But let’s suppose I’m lucky and escape that first impact. (I live in a semi-hidden suburb, judging by friends who have tried to find us and get confused.  And the neighbors are simpatico.  Guys, you’re going to need me. You’re going to need others like me. If for nothing else than you’re going to need shapers of ideas, people who make sure what gets passed to the next generation isn’t as crazy as what this generation has been taught.  Sure, you need me less than you need farmers, mechanics and cooks.  Weirdly, though, I can also cook and sew and in a pinch I’m a more than decent jack leg carpenter.  But I don’t think civilization is going to devolve to the point ONLY those are needed.  And I definitely don’t think they SHOULD.

Sure, the founding fathers were men with the practical skills of their time — farmers, and cobblers and the like — but they also had lawyers.  And almost every founding father was a man of the intellect and the mind.

Without it, the left, however many of them remain, will shape the future. They’ll just couch their ideas in a different way and have a go at the kids again. Because they have the words and can create the narrative.

Let me remind you that while national socialism (Germany excepted) is less lethal than international socialism, it’s still lethal, particularly to the human spirit, to innovation, to freedom and particularly to people like us who stick out.

Stop stereotyping us just as the left does.  Stop buying the stereotype.  Yes, this is also self-aimed.  I almost didn’t vote for Trump.  I bought the cover.  Many on our side still do which is something we need to fight.

The fact their stereotyping us is so powerful tells you the power of the narrative.  Be aware of it, but don’t buy it.

Oh, sure, if the rough music starts to play people like me are gone.  Most of them.  Depends on when it hits.  Like a tsunami, it’s not controllable and can’t really be planned for.

But if we are lucky beyond our deserts and this can be turned slowly, in debate and opinion, in daily work, in education, in words, in diplomacy, be aware the left is wrong about the opposition, as they’re wrong about almost everything.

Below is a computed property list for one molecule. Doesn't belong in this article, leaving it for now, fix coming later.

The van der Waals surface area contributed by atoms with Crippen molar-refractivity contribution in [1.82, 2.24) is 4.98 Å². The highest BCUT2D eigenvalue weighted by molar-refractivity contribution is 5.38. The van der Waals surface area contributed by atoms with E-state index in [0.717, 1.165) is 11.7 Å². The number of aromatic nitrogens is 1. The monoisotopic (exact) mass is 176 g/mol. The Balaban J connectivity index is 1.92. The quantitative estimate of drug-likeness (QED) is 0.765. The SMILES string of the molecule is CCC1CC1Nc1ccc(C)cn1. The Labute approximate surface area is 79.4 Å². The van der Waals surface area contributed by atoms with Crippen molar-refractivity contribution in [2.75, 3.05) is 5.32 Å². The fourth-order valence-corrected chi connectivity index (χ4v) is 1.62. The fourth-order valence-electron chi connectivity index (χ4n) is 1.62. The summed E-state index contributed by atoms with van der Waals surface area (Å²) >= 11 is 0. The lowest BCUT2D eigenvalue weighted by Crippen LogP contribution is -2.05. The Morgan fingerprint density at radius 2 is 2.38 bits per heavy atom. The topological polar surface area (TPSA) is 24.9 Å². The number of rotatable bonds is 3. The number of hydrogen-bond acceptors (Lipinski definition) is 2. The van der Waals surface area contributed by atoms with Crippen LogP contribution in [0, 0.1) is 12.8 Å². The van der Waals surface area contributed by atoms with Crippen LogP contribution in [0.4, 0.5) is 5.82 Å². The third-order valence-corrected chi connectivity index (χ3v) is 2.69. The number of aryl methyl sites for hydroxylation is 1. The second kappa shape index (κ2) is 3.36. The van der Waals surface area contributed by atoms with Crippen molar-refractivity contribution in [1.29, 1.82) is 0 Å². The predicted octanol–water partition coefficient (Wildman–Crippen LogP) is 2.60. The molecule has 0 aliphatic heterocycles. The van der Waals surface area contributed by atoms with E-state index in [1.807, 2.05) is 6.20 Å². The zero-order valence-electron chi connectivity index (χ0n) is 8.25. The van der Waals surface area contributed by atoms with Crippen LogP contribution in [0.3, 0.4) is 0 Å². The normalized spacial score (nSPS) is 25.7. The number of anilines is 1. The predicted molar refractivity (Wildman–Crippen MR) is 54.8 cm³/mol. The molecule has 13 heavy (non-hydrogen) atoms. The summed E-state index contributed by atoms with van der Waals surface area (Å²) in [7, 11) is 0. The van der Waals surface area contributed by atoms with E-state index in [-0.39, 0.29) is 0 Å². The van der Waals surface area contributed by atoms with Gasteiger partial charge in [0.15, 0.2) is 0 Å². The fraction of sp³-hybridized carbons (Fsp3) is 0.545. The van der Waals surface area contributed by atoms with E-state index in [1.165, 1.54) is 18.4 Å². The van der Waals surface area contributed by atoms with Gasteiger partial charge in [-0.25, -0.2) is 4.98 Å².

We might — and will — find allies in the weirdest places.  Don’t be too trusting, (note I’m still not sure about Trump) but don’t write them out.

Remember external conformity is not conformity of thought.  Only a fool or a leftist (BIRM) believes that.


256 thoughts on “External Conformity and Inner Truths

  1. We’re all going to need to fly our Gadsden Flags, just so we get killed by the other side, not our own.

    The last brief discussion I had with a Lefty in my family I realized that he saw the same problems I did. But he thinks they got that bad by a different route than I see. And he thinks the solutions are more of what I think caused the problems in the first place.

    I almost wish for a crisis from outside, to force some realism into everyone’s head.

    1. Some things, maybe we are both partly right or both partly wrong about the path of causation or the path of solution. We’ll be better off being able to discuss things, like nerds arguing over minutia, without having one particular theory meaning that one participant is beyond the bounds of society.

      1. Oh, yes.

        I’m not sure how to get there at all, though. How does one explain to someone with the specter or a great evil in their eye that you *do* care, and refuse to do more of what ends in horror and misery?

        Because not agreeing with the “solution” is shown as proof of being unable to even conceive of the “problem”. You’re supposed to enter into a state of sympathy with them… you know, vibrating at the same frequency, becoming attuned. And if you don’t, then that’s proof you’ve got no empathy. It’s very frustrating because the two are NOT the same thing.

        1. I have some success with saying “Yes. I understand the impulse. But the solution you propose has been widely tried, and it doesn’t work. And the results have been bad enough that I don’t want to bet that ‘we can do it better’. So, can we try something else?”

          1. “So how many more mass graves do you think y’all need to fill, before you decide that it’s enough experimenting with an obviously failed bullshit philosophy?”

            sort of OT, but I had to LOL today, they have NatGeo at the hospital room, and I had it running. One of the documentaries was about Mao, and a good section of it had to do with his being a user of women, and while he and his upper echelons expected to have the rest of the populace lead sexually restrained lives (to the point of trying to erase gendered clothing for the ordinary Chinese), the leaders had serial marriages, concubines and mistresses, and had easy access to sex on demand…

            1. Oh, they needed *some* release for the horrible emotional stress they were under as they led the People to greatness. So why are you using insulting capitalistic words to describe the heroic sacrifices made by those loyal and idealistic workers who assisted them in this particular part of their glorious task?